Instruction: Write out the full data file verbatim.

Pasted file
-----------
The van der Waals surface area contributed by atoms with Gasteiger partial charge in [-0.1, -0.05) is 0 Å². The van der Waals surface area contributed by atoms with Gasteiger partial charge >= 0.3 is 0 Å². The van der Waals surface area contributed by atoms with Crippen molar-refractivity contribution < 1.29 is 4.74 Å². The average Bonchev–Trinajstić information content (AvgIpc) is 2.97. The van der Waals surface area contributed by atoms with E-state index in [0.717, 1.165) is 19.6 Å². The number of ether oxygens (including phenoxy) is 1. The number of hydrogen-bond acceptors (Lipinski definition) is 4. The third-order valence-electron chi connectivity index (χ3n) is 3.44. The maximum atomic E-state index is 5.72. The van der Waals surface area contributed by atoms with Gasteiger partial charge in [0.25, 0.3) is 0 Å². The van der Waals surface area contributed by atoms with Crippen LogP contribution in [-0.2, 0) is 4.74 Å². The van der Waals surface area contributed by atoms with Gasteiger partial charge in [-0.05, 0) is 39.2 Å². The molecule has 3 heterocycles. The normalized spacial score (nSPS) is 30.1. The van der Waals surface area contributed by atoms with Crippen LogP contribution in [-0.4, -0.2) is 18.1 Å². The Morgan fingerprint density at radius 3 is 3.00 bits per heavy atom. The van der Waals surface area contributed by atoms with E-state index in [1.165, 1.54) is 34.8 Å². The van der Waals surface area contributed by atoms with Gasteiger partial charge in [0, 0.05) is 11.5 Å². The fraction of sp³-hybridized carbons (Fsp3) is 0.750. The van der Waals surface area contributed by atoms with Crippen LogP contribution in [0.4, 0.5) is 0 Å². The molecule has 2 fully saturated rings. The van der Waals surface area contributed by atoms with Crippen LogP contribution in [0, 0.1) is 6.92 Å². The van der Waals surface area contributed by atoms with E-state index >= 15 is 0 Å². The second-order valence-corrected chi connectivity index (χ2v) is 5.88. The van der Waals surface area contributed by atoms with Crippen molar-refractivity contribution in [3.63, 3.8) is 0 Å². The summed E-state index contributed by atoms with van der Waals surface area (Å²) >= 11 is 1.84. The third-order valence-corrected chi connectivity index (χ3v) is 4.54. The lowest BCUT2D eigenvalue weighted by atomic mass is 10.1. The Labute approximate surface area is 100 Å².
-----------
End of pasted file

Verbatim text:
The van der Waals surface area contributed by atoms with Gasteiger partial charge in [-0.1, -0.05) is 0 Å². The van der Waals surface area contributed by atoms with Gasteiger partial charge >= 0.3 is 0 Å². The van der Waals surface area contributed by atoms with Crippen molar-refractivity contribution < 1.29 is 4.74 Å². The average Bonchev–Trinajstić information content (AvgIpc) is 2.97. The van der Waals surface area contributed by atoms with E-state index in [0.717, 1.165) is 19.6 Å². The number of ether oxygens (including phenoxy) is 1. The number of hydrogen-bond acceptors (Lipinski definition) is 4. The third-order valence-electron chi connectivity index (χ3n) is 3.44. The maximum atomic E-state index is 5.72. The van der Waals surface area contributed by atoms with Gasteiger partial charge in [0.25, 0.3) is 0 Å². The van der Waals surface area contributed by atoms with Crippen LogP contribution in [-0.2, 0) is 4.74 Å². The van der Waals surface area contributed by atoms with Gasteiger partial charge in [-0.05, 0) is 39.2 Å². The molecule has 3 heterocycles. The normalized spacial score (nSPS) is 30.1. The van der Waals surface area contributed by atoms with Crippen LogP contribution in [-0.4, -0.2) is 18.1 Å². The Morgan fingerprint density at radius 3 is 3.00 bits per heavy atom. The van der Waals surface area contributed by atoms with E-state index in [1.165, 1.54) is 34.8 Å². The van der Waals surface area contributed by atoms with Gasteiger partial charge in [0, 0.05) is 11.5 Å². The fraction of sp³-hybridized carbons (Fsp3) is 0.750. The van der Waals surface area contributed by atoms with Crippen LogP contribution in [0.4, 0.5) is 0 Å². The molecule has 2 fully saturated rings. The van der Waals surface area contributed by atoms with Crippen LogP contribution in [0, 0.1) is 6.92 Å². The van der Waals surface area contributed by atoms with E-state index >= 15 is 0 Å². The second-order valence-corrected chi connectivity index (χ2v) is 5.88. The van der Waals surface area contributed by atoms with Crippen molar-refractivity contribution in [3.63, 3.8) is 0 Å². The summed E-state index contributed by atoms with van der Waals surface area (Å²) >= 11 is 1.84. The third-order valence-corrected chi connectivity index (χ3v) is 4.54. The lowest BCUT2D eigenvalue weighted by atomic mass is 10.1. The Labute approximate surface area is 100 Å².